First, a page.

Pressure Points has taken a leap of faith going against the cookie cutter format of current EDM trends. Formerly known as Flufftronix, the soundscape created by Pressure Points could be described as the theme music to an epic journey of a hero against a villain in an 80s synthesizer-bathed orchestra. There are so many elements involved in this new wave of dance music that one can only struggle to name them.
I was able to catch up with Pressure Points for a brief moment between him battling interstellar techno demons and trapped out space slugs to inquire a bit about his new found audio/visual weaponry.
EARMILK: So Pressure Points, why and when did the name strike you?
Pressure Points: It was probably about six months ago. My main criteria was basically something that I could picture on the cover of a Sega cartridge or VHS box, while still sounding current.
EM: The sounds and synths that you use under your new alias are much larger and dimensionally massive compared to most tracks from electronic producers these days, was there a certain approach that allowed you to achieve this?
PP: A lot of emphasis lately has been on sounds that smack you in the face, and lots of them, which is fine and all.. but I've always thought that stuff works best in moderation. I'm using a lot of the same tools everyone else is; all these tracks were made in Ableton and I don't have any particularly fancy gear (yet). I will say though, that learning about room treatment and acoustics definitely helps a lot to make sure the stuff you're hearing actually comes across to other people the way it sounds coming out your speakers.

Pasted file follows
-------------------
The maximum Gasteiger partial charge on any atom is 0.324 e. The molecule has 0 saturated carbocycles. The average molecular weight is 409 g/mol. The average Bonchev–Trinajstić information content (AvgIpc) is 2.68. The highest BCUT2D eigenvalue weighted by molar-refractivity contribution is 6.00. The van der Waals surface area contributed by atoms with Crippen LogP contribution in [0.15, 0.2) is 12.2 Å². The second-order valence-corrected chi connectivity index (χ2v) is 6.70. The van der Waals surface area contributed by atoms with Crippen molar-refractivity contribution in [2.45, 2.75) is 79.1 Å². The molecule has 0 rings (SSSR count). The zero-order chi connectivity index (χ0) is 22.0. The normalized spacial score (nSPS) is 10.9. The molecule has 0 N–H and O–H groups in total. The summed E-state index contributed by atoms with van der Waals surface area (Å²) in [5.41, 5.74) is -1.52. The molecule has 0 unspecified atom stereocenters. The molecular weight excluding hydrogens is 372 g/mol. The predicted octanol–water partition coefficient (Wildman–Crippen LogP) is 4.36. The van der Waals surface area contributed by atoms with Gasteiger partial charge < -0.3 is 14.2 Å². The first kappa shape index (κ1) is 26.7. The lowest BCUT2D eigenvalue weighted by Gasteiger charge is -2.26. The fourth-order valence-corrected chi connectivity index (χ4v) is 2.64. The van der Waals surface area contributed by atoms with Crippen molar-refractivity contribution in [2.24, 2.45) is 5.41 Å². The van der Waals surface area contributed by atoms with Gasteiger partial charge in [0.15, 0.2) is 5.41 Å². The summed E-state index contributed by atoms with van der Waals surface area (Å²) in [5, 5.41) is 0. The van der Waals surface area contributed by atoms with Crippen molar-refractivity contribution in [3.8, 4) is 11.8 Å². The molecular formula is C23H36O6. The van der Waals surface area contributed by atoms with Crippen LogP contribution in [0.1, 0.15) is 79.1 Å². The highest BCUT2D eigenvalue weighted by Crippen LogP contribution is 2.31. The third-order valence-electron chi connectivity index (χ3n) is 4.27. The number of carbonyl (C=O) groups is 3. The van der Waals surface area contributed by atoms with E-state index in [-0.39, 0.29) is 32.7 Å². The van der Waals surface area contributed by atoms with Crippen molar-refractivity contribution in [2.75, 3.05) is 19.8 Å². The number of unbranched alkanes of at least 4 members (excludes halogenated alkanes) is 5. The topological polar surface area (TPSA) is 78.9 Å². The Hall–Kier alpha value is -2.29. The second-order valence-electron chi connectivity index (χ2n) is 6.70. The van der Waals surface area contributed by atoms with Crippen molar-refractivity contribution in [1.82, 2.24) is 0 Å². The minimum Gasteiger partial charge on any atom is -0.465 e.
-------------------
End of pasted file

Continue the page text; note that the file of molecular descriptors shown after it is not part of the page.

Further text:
PP: You know, I'm really not sure yet. I don't have any plans to stop doing stuff as Flufftronix. The main reason I started Pressure Points was to push some pretty specific themes, which I can say will probably be more absent from my other projects.
EM: The image that you are sporting now is somewhat…..shall we say, different, than what you had going on. What inspired this sudden change?
PP: Well Flufftronix is sort of just me, so the image has just been whatever I'm into. As for Pressure Points.. I wouldn't say it's a character per se, but there's a look, feel and attitude I want coming across from all aspects. So the artwork, the visuals, and even I look like how it sounds, and vice versa.
EM: Your track Sleeper especially stood out to me. The ominous vibes of it give off a sort of epic battle somewhere in the distant future mental image. Few producers will tread on this kind of territory in this "mainstream overtaken EDM scene" of today. Can we expect more tracks of this nature?
PP: A lot of the vibes on that specific track I have to thank Anne Clark for, since it's a re-interpretation of her track "Sleeper In Metropolis". There definitely are a good bunch of producers making music heavy on throwback retrofuture themes right now. Though a lot of it seems way more focused on emulation than innovation. There are definitely a handful of producers out there that use as many weird, progressive elements as they do nostalgic ones.. as some of that is my favorite music I'd certainly hope for more!
EM: Your cover of Rudimental's "Feel The Love" touches on certain seemingly….Luvstep inspired elements for sure, but with more of an electro-trap feel. Seriously. Huge buttery bass and trickling melodic layers. Do you think the Luvstep series was an inspiration for you on "Feel The Love"?
PP: It wasn't a direct inspiration, but I've done 6 or 8 Luvstep-style tracks now and I guess it just sorta came out that way. The bass synth was definitely a nod to Joker, and the drums were obviously trap music-inspired.. but I really just wanted to throw those elements in with a coming of age sci-fi adventure movie love theme and see what came out.